What is wrong with America (and the West) is nothing less or more than its consumer culture, which based almost entirely on the female consumer has pushed bad behavior to the limit, while trying its best to eradicate the best of female actions.
Most women, most of the time, in the West, have been fairly conservative. Yes movements like the Temperance Movement, Prohibition, and the like have catered to the desire to tell other people how to live their lives, something of overwhelming emotional value to upper class White women in America. But most women most of the time were focused on saving money, preparing for household expenses, improving the lives of their children, and wanting a better life for their sons and daughters than they themselves had. This made women in the West a mostly conservative force, wary of great social change, and deeply invested for the most part in their children. Yes there were bad mothers, and bad fathers, but for the most part the nuclear family and very limited consumer spending held back the forces of rapid social decay. This at a time when most women did at least some work outside the house, and for farm wives in particular, labor alongside men in many times and places. In the Depression, women worked even more outside the house, part-time, to keep households together.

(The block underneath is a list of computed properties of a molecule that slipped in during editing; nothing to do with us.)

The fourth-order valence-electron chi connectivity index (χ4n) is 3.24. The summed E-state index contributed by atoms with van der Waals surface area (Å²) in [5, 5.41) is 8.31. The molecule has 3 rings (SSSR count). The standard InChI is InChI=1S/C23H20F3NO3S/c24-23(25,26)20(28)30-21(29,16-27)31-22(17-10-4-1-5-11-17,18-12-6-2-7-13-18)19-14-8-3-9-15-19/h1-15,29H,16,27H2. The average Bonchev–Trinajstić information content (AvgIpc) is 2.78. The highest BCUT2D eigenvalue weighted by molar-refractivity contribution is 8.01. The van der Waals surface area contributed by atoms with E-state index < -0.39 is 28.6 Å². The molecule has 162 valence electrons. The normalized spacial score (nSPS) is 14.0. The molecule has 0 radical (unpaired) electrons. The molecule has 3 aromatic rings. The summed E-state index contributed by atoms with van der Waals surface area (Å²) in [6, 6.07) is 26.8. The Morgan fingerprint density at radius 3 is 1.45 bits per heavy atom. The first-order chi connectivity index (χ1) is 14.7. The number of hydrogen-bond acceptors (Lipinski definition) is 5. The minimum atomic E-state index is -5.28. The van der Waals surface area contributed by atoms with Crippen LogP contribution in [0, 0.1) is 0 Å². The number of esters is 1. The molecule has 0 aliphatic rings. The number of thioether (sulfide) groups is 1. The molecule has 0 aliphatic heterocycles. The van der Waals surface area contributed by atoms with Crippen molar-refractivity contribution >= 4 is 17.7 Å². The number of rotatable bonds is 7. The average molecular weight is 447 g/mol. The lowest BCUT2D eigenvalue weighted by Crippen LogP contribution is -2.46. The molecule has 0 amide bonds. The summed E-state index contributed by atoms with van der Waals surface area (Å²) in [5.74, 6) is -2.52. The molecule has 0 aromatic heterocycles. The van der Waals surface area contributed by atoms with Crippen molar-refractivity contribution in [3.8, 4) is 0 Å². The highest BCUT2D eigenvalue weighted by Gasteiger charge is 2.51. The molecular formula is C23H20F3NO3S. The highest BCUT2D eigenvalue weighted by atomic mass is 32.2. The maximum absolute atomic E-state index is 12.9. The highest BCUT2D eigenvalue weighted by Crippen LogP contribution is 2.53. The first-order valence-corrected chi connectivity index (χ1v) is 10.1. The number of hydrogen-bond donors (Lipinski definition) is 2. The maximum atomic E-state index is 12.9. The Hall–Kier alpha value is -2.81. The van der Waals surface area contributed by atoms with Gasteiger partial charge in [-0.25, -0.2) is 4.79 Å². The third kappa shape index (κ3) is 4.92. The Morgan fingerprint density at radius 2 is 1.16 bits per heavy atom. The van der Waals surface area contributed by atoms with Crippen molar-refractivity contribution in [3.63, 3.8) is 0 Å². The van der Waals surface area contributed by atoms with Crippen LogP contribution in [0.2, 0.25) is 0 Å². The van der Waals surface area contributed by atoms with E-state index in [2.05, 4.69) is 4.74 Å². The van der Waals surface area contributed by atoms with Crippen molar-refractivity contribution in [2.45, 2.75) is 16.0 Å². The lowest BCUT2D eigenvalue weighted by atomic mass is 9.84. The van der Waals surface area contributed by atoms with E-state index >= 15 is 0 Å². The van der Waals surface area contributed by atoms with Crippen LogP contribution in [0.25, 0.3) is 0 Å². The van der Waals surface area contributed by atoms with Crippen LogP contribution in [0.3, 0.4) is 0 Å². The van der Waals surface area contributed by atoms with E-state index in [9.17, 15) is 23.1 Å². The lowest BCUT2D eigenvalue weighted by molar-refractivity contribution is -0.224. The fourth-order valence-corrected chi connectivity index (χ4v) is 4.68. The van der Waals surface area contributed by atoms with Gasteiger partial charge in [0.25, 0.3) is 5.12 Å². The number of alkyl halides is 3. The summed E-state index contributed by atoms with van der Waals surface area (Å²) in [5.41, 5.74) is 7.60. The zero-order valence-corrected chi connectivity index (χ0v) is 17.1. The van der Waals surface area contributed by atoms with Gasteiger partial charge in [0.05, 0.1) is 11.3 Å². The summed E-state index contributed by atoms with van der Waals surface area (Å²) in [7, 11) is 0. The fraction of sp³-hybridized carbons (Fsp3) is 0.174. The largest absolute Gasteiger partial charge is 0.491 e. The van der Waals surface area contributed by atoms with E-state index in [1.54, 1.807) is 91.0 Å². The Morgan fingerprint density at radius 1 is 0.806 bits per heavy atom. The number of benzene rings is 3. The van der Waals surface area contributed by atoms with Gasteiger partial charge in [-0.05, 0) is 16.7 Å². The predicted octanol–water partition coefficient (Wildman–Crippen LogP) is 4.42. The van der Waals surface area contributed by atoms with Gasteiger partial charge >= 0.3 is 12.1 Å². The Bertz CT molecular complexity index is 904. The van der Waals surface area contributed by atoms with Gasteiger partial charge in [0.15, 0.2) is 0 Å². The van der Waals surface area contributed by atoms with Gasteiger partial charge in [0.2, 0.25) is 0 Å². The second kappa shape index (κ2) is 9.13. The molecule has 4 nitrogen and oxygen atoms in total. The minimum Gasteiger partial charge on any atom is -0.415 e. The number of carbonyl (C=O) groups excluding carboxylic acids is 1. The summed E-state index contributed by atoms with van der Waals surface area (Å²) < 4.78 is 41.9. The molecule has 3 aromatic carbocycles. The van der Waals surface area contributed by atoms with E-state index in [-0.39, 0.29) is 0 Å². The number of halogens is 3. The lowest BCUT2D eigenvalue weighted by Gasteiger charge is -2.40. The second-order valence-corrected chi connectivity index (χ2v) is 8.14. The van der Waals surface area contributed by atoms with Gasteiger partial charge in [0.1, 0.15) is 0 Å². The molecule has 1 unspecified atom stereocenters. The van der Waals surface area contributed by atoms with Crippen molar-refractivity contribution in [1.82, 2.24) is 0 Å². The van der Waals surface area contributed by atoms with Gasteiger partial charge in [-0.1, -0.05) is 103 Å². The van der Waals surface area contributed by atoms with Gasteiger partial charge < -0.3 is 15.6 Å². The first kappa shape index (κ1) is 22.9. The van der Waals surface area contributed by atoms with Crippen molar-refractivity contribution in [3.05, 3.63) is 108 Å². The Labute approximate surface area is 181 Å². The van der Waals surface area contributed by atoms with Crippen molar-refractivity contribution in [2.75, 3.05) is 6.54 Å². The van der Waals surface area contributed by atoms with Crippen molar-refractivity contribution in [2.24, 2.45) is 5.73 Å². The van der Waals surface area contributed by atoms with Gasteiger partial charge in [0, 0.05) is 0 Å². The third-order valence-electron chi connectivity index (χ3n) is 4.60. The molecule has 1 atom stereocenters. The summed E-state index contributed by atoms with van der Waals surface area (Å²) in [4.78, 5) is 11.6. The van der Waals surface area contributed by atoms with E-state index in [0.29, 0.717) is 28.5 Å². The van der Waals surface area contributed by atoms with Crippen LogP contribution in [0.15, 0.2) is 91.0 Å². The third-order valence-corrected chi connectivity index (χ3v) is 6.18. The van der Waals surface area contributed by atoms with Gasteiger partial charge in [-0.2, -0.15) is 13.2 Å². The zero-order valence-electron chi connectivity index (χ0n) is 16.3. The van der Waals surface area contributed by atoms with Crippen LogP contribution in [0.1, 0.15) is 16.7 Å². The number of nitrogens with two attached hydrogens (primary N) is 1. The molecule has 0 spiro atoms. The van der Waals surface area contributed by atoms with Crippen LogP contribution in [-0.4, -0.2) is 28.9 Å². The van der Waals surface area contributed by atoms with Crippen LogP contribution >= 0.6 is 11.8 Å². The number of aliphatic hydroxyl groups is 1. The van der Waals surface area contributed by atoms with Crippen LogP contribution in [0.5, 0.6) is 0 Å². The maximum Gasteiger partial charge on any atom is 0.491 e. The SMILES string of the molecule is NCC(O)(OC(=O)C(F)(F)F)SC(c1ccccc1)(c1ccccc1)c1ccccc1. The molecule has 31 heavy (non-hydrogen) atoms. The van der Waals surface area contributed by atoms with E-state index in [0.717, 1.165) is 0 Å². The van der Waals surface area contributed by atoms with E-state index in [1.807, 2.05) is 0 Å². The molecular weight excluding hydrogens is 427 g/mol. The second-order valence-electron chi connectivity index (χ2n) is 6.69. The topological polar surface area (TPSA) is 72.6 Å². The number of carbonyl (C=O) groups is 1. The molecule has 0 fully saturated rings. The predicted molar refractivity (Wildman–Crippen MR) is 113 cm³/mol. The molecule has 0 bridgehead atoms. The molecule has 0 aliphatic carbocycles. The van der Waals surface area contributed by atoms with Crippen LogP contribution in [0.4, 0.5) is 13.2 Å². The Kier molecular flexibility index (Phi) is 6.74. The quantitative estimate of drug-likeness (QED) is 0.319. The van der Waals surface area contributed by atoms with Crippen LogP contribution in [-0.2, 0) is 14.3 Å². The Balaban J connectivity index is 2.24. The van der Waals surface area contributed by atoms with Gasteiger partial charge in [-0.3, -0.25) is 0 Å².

Here is what the Washington Times had to say about the new Fall Season:
Unlike their broke, wimpy male counterparts, the women on these shows are mostly strong and self-sufficient, and critics describe them with glowing words such as “assertive,” “edgy” and, heaven help us, “sassy.” However, what these women actually are, generally speaking, are utterly awful human beings. They may be inspired by “Sex and the City’s” Carrie Bradshaw, but they act like Samantha, openly bragging about how badly they treat men. They make the sorts of crude jokes that are rightly decried when men make them on prime-time network TV, yet are celebrated for women as signs of emancipation. “Whitney,” “Are You There Vodka?” and “2 Broke Girls,” for instance, all have one-line zingers where the punch line is “vagina.”